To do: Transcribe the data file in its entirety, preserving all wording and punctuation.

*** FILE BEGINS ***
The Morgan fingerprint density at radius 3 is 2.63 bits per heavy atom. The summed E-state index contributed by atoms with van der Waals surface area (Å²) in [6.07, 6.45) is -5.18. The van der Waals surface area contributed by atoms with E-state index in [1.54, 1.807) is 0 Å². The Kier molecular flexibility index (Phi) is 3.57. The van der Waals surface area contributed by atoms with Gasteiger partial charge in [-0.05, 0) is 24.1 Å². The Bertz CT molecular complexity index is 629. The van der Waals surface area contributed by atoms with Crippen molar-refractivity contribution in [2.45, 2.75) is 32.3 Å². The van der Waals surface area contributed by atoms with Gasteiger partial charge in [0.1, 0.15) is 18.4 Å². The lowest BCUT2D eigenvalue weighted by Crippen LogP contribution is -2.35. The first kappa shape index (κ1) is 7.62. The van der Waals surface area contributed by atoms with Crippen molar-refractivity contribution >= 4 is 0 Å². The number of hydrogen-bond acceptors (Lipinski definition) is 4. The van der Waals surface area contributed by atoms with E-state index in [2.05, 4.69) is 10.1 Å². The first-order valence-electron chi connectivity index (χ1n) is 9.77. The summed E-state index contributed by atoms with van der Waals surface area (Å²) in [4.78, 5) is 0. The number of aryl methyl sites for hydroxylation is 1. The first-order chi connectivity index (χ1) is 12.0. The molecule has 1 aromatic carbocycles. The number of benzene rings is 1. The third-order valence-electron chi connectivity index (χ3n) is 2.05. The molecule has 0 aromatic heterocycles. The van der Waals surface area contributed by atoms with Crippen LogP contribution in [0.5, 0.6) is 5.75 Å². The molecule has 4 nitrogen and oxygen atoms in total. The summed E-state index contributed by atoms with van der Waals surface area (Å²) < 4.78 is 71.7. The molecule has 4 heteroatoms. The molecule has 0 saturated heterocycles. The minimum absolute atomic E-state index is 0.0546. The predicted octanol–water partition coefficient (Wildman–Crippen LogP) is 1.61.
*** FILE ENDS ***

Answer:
The Morgan fingerprint density at radius 3 is 2.63 bits per heavy atom. The summed E-state index contributed by atoms with van der Waals surface area (Å²) in [6.07, 6.45) is -5.18. The van der Waals surface area contributed by atoms with E-state index in [1.54, 1.807) is 0 Å². The Kier molecular flexibility index (Phi) is 3.57. The van der Waals surface area contributed by atoms with Gasteiger partial charge in [-0.05, 0) is 24.1 Å². The Bertz CT molecular complexity index is 629. The van der Waals surface area contributed by atoms with Crippen molar-refractivity contribution in [2.45, 2.75) is 32.3 Å². The van der Waals surface area contributed by atoms with Gasteiger partial charge in [0.1, 0.15) is 18.4 Å². The lowest BCUT2D eigenvalue weighted by Crippen LogP contribution is -2.35. The first kappa shape index (κ1) is 7.62. The van der Waals surface area contributed by atoms with Crippen molar-refractivity contribution >= 4 is 0 Å². The number of hydrogen-bond acceptors (Lipinski definition) is 4. The van der Waals surface area contributed by atoms with E-state index in [2.05, 4.69) is 10.1 Å². The first-order valence-electron chi connectivity index (χ1n) is 9.77. The summed E-state index contributed by atoms with van der Waals surface area (Å²) in [4.78, 5) is 0. The number of aryl methyl sites for hydroxylation is 1. The first-order chi connectivity index (χ1) is 12.0. The molecule has 1 aromatic carbocycles. The number of benzene rings is 1. The third-order valence-electron chi connectivity index (χ3n) is 2.05. The molecule has 0 aromatic heterocycles. The van der Waals surface area contributed by atoms with Crippen LogP contribution in [0.5, 0.6) is 5.75 Å². The molecule has 4 nitrogen and oxygen atoms in total. The summed E-state index contributed by atoms with van der Waals surface area (Å²) < 4.78 is 71.7. The molecule has 4 heteroatoms. The molecule has 0 saturated heterocycles. The minimum absolute atomic E-state index is 0.0546. The predicted octanol–water partition coefficient (Wildman–Crippen LogP) is 1.61.